As someone who is cis and has only really begun to deconstruct gender in the last three years of my life, the audience member’s words really stuck with me. I’m a member of at least three privileged groups (cis, masculine-presenting, and man) that are relevant to this conversation. In other words, I never had to question gender. Although my Blackness and my queerness affect my treatment in a structurally racist, classist, heterosexist, and ableist society, I’m still a man in a patriarchal society. Given that, all I could think of after the discussion was how we made people uncomfortable because they had to question what they knew about gender. A panel of four people told an audience that masculinity is a performance and that gender is a social construct in a society where we only have such discussions in the academy.
In conversations like the one at Cal Shakes, where I use the terms cisgender and transgender, I have to take a step back. I forget that not only did I just learn these term two years ago, but our mainly older white theatre-going audience in Orinda, CA were definitely less familiar. I kept thinking about how I got to where I am and how inaccessible a lot of what I write is to the folks I’m often trying to reach. Ultimately, defensiveness over masculinity and gender is expected. I believe that it requires multiple points of entry and willingness for the average person to drop our defensive nature, particularly for those of us who are part of privileged groups. Each individual’s journey to humanizing those who we have dehumanized for years often comes with a lot of resistance from us. Additionally, these conversations about toxic masculinities and “aha” moments happen in typically privileged spaces.
There is a direct correlation of between my examination of gender and access to courses and professors at top-tier universities. The two classes that really shifted my thinking were two sociology courses: “Race, Class, and Gender” at the University of Cape Town and “Sexual Cultures” at the University of California, Berkeley. This is not to say that these conversations do not happen in high schools, community colleges, or even the hood. In fact, young queer, trans, intersex, nonbinary, and gender nonconforming people are creating their own understandings of gender and sexual identity. The mainstream discourse, however, comes from white, affluent, and college educated folks within the academy, not the queer kids getting kicked out of their houses.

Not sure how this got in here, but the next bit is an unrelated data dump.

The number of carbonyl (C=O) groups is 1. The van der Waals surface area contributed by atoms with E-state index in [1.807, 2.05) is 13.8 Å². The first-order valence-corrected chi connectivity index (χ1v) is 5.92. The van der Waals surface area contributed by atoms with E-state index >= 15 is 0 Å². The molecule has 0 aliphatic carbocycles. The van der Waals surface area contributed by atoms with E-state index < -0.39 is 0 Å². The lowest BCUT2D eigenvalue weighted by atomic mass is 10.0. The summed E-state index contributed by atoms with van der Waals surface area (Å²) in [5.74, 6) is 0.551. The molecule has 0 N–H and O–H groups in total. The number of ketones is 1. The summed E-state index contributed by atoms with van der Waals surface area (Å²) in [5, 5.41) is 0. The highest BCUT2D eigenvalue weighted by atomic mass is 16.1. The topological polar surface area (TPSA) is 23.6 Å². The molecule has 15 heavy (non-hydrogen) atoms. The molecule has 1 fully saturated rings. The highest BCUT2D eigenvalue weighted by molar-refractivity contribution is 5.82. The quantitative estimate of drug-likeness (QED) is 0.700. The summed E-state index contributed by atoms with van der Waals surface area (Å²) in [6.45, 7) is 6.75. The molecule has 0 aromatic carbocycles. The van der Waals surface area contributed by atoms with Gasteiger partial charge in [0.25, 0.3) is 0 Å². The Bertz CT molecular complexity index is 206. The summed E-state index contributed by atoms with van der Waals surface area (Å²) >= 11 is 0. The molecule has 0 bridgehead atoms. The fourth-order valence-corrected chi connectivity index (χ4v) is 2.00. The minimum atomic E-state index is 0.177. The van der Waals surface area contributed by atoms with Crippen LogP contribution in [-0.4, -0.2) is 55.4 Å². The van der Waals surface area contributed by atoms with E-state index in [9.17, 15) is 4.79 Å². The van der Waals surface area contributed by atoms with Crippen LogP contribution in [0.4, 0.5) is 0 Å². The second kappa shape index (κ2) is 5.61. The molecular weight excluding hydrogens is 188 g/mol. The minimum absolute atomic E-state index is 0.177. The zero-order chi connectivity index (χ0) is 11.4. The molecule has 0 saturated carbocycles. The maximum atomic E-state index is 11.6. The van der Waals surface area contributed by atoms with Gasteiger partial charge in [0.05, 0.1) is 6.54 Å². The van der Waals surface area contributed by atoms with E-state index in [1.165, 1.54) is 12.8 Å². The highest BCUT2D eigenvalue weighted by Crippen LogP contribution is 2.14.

For many folks in the U.S., their first introduction to the social construction of gender was with Caitlyn Jenner. Even then, however, the focus was on her “transness” and not on our “cisness.” We have to continue to take seriously the role of public engagement and community involvement. We have to think about who we leave behind in the discourse. We have to consider how we reach the folks who are at risk of violence due to our understandings of gender as only “man” and “women.” What happens when we begin to acknowledge that gender may have more than two (man and woman) possibilities and expressions? We have to get comfortable with being uncomfortable to create a more hospitable world for those of us who do not fit neatly into little boxes.
Anthony J. Williams is a writer, Editor-in-Chief of the Afrikan Black Coalition, a recent sociology alumnus of UC Berkeley, and a frequent twitter user (@anthoknees).